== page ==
PART 1 of a 3 part series by Brian Weston
A continuing theme in Chinese strategic thinking is the concept of island chains.
China’s first island chain (see map below, yellow line) stretches from the Kuril Islands of southern Japan, through the northern archipelago of the Philippines, to northern Borneo. A second island chain (map, red line) extending through the Marianas, including Guam, lies beyond the first island chain, with a third island chain in the central Pacific. Of these three chains, the first island chain – which includes Taiwan – is of prime economic, strategic, military, and geo-political significance to China.
With many archipelagos lying to the north of Australia, the concept of island chains might also have application to Australian strategic thinking. Certainly, the first Chief of the Air Staff of the RAAF Sir Richard Williams showed keen interest in the archipelagos to the north of Australia. In 1926 he conducted an extensive familiarisation flight up the east coast of Australia, through Papua, New Guinea and on to Tulagi in the Solomon Islands.
Williams departed Point Cook on 25 September 1926 in a de Havilland DH50, a civil version of the DH9 bomber with an enclosed cabin for four passengers and a pilot in an open cockpit at the rear of the cabin. The biplane, powered by a single Siddeley Puma water-cooled engine, was fitted with metal floats.
On the flight, Williams was accompanied by pilot Flight Lieutenant McIntyre, and mechanic Corporal Trist. The DH50 returned to Point Cook on 7 December, having flown some 10,000 miles, visited 23 locations outside of mainland Australia, and logged 126 flight hours, an aviation feat not only of considerable historical significance to Australia, but also a flight of great value to Williams in his role as Chief of the Air Staff.
More significantly, Williams’ 10 weeks in the floatplane was further evidence that he had already turned his mind to the implications of the disposition of the archipelagos to the north of Australia. The flight was a pragmatic way of investigating how the evolving capabilities of the aeroplane could exploit the archipelagic disposition to the betterment of Australia’s defence.
Today, and given the recent surge in Australia’s interest in its South Pacific neighbours, is the concept of island chains of relevance to Australian strategic thought? The geography of the archipelagos remains largely unchanged, although a new strategic and geo-political framework has evolved to replace the sub-servient colonies of former colonial powers. Also, Australia’s regional interests are now Indo-Pacific in nature.
Therefore, a 21st century concept of Australia’s first island chain (map, white line) should be more appropriately defined as stretching from Sri Lanka, along the Indonesian archipelago from Sumatra and Java to Irian Jaya, through Papua New Guinea and the Solomon Islands, and on to Vanuatu and Fiji. From a strategic perspective, that extensive region – from mainland Australia and its island territories to the southern shores of Australia’s first island chain – might be described, in academe strategic terms, as Australia’s sphere of influence.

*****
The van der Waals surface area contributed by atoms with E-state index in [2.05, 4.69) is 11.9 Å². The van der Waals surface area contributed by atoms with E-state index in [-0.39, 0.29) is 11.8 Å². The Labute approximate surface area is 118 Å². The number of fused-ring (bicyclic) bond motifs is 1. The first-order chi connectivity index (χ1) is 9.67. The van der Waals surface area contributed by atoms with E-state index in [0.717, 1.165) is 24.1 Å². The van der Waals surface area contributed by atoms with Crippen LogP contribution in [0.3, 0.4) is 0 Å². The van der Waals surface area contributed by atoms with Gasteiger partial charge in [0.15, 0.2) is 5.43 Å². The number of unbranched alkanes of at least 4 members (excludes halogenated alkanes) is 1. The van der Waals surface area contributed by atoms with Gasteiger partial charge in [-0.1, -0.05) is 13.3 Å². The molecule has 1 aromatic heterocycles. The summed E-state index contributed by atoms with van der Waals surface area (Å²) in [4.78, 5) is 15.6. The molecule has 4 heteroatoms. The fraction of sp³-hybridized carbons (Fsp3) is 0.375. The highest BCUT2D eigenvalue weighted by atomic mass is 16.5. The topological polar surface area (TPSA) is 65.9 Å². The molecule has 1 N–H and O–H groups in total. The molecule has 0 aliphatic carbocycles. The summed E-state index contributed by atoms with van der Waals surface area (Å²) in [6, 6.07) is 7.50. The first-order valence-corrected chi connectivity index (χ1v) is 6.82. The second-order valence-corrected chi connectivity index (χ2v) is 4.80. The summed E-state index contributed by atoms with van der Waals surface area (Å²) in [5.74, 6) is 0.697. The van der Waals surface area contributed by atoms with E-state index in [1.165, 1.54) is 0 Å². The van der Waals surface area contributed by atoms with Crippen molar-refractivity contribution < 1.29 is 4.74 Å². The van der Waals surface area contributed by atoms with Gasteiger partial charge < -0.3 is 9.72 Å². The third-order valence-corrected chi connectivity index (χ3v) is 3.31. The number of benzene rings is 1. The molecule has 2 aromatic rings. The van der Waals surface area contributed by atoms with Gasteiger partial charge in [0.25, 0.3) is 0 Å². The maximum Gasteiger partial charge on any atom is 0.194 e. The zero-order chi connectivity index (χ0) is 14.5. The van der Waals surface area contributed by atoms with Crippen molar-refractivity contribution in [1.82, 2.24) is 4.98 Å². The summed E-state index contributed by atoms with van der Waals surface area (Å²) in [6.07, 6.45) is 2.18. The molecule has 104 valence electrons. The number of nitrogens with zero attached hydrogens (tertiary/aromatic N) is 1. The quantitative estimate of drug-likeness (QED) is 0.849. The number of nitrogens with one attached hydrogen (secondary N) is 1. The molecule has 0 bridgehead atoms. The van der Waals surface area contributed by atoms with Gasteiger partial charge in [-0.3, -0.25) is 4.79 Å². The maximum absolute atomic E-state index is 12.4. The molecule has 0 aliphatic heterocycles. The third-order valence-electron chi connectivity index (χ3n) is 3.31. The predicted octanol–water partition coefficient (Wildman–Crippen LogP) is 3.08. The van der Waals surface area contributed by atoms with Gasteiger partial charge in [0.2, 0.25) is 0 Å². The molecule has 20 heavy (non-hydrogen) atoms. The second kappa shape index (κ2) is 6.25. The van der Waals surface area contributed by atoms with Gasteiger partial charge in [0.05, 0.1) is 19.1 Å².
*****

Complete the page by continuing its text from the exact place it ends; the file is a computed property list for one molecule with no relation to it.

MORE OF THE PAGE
Or, from a national security perspective, as Australia’s Red Zone, with the consequential theatre of military operations predominantly maritime. Significantly, military operations within this area play to Australia’s strengths of high levels of professional military mastery, and an aptitude for the exploitation of technologically advanced capabilities.
Australia’s continuing investment in surveillance, reconnaissance, information and intelligence capabilities is key to the successful conduct of sub-surface, surface and above-surface maritime operations. So, although this theatre of operations is vast, and provided government continues to grow defence funding to two per cent of GDP with a little more to fund some further capability augmentation, Australia’s defence forces can be expected to operate with military credibility throughout this ‘red zone’.
On the other hand, operations into and beyond Australia’s first island chain will involve other nation states and their sovereign territories. They also come with difficult island and littoral geography and, almost certainly, will require access to forward basing. This will have to be undertaken with the support of allies, together with a Pandora’s box of strategic, geopolitical and operational scenarios which can complicate and bog down both conceptual force structure and operational contingency planning.
In contrast, the notion of Australia’s first island chain brings a clearer conceptual basis for force development and operational planning, and a reduced dependence on the complexities and national interests of partners and allies, while remaining of critical relevance to Australia’s security. So, is Australia capitalising on these realities by devoting enough effort to the detail of how Australia can defend and dominate the nation’s ‘red zone’?
Brian Weston is a Board Member of the
Sir Richard Williams Foundation